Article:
Create the image version

Create an image version from the VM using az image gallery create-image-version.

Allowed characters for image version are numbers and periods. Numbers must be within the range of a 32-bit integer. Format: MajorVersion.MinorVersion.Patch.

In this example, the version of our image is 1.0.0 and we are going to create 1 replica in the South Central US region and 1 replica in the East US 2 region. The replication regions must include the region the source VM is located.

Replace the value of --managed-image in this example with the ID of your VM from the previous step.

az sig image-version create \
   --resource-group myGalleryRG \
   --gallery-name myGallery \
   --gallery-image-definition myImageDefinition \
   --gallery-image-version 1.0.0 \
   --target-regions "southcentralus=1" "eastus=1" \
   --managed-image "/subscriptions/<Subscription ID>/resourceGroups/MyResourceGroup/providers/Microsoft.Compute/virtualMachines/myVM"

Note

You need to wait for the image version to completely finish being built and replicated before you can use the same managed image to create another image version.

You can also store your image in Premium storage by a adding --storage-account-type premium_lrs, or Zone Redundant Storage by adding --storage-account-type standard_zrs when you create the image version.

Create a scale set from the image

Create a scale set from the specialized image using az vmss create.

Create the scale set using az vmss create using the --specialized parameter to indicate the the image is a specialized image.

Use the image definition ID for --image to create the scale set instances from the latest version of the image that is available. You can also create the scale set instances from a specific version by supplying the image version ID for --image.

Create a scale set named myScaleSet the latest version of the myImageDefinition image we created earlier.

az group create --name myResourceGroup --location eastus
az vmss create \
   --resource-group myResourceGroup \
   --name myScaleSet \
   --image "/subscriptions/<Subscription ID>/resourceGroups/myGalleryRG/providers/Microsoft.Compute/galleries/myGallery/images/myImageDefinition" \
   --specialized

It takes a few minutes to create and configure all the scale set resources and VMs.

Test your scale set

To allow traffic to reach your scale set and that verify that the web server works correctly, create a load balancer rule with az network lb rule create. The following example creates a rule named myLoadBalancerRuleWeb that allows traffic on TCP port 80:

az network lb rule create \
  --resource-group myResourceGroup \
  --name myLoadBalancerRuleWeb \
  --lb-name myScaleSetLB \
  --backend-pool-name myScaleSetLBBEPool \
  --backend-port 80 \
  --frontend-ip-name loadBalancerFrontEnd \
  --frontend-port 80 \
  --protocol tcp

To see your scale set in action, get the public IP address of your load balancer with az network public-ip show. The following example gets the IP address for myScaleSetLBPublicIP created as part of the scale set:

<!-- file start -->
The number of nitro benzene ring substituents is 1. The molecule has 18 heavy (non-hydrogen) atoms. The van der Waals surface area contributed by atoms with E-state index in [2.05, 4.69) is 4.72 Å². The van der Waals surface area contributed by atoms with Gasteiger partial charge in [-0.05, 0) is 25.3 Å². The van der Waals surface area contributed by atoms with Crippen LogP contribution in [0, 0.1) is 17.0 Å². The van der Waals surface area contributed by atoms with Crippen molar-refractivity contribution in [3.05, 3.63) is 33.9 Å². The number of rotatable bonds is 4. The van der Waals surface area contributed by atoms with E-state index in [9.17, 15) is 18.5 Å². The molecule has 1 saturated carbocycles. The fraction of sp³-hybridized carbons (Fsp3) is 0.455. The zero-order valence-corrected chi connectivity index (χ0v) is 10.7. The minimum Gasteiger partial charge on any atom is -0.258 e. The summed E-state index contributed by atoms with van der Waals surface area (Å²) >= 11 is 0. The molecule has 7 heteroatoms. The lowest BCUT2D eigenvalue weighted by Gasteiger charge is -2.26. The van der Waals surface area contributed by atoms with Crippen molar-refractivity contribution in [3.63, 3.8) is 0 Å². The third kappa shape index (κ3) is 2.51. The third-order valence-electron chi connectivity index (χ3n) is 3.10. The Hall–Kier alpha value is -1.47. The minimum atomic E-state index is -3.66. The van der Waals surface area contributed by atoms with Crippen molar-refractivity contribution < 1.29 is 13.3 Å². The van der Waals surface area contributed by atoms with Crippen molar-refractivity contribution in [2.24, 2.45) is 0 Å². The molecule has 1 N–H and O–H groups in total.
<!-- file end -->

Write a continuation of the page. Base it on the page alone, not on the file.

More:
az network public-ip show \
  --resource-group myResourceGroup \
  --name myScaleSetLBPublicIP \
  --query [ipAddress] \
  --output tsv

Type the public IP address into your web browser. The default NGINX web page is displayed, as shown in the following example:

Nginx running from custom VM image

You can share images across subscriptions using Azure role-based access control (Azure RBAC). You can share images at the gallery, image definition or image version. Any user that has read permissions to an image version, even across subscriptions, will be able to deploy a VM using the image version.

We recommend that you share with other users at the gallery level. To get the object ID of your gallery, use az sig show.

az sig show \
   --resource-group myGalleryRG \
   --gallery-name myGallery \
   --query id

Use the object ID as a scope, along with an email address and az role assignment create to give a user access to the shared image gallery. Replace <email-address> and <gallery iD> with your own information.

az role assignment create \
   --role "Reader" \
   --assignee <email address> \
   --scope <gallery ID>

For more information about how to share resources using Azure RBAC, see Add or remove Azure role assignments using Azure CLI.

Clean up resources

To remove your scale set and additional resources, delete the resource group and all its resources with az group delete. The --no-wait parameter returns control to the prompt without waiting for the operation to complete. The --yes parameter confirms that you wish to delete the resources without an additional prompt to do so.

az group delete --name myResourceGroup --no-wait --yes

Next steps

In this tutorial, you learned how to create and use a custom VM image for your scale sets with the Azure CLI:

  • Create a Shared Image Gallery
  • Create a specialized image definition
  • Create an image version
  • Create a scale set from a specialized image
  • Share an image gallery

Advance to the next tutorial to learn how to deploy applications to your scale set.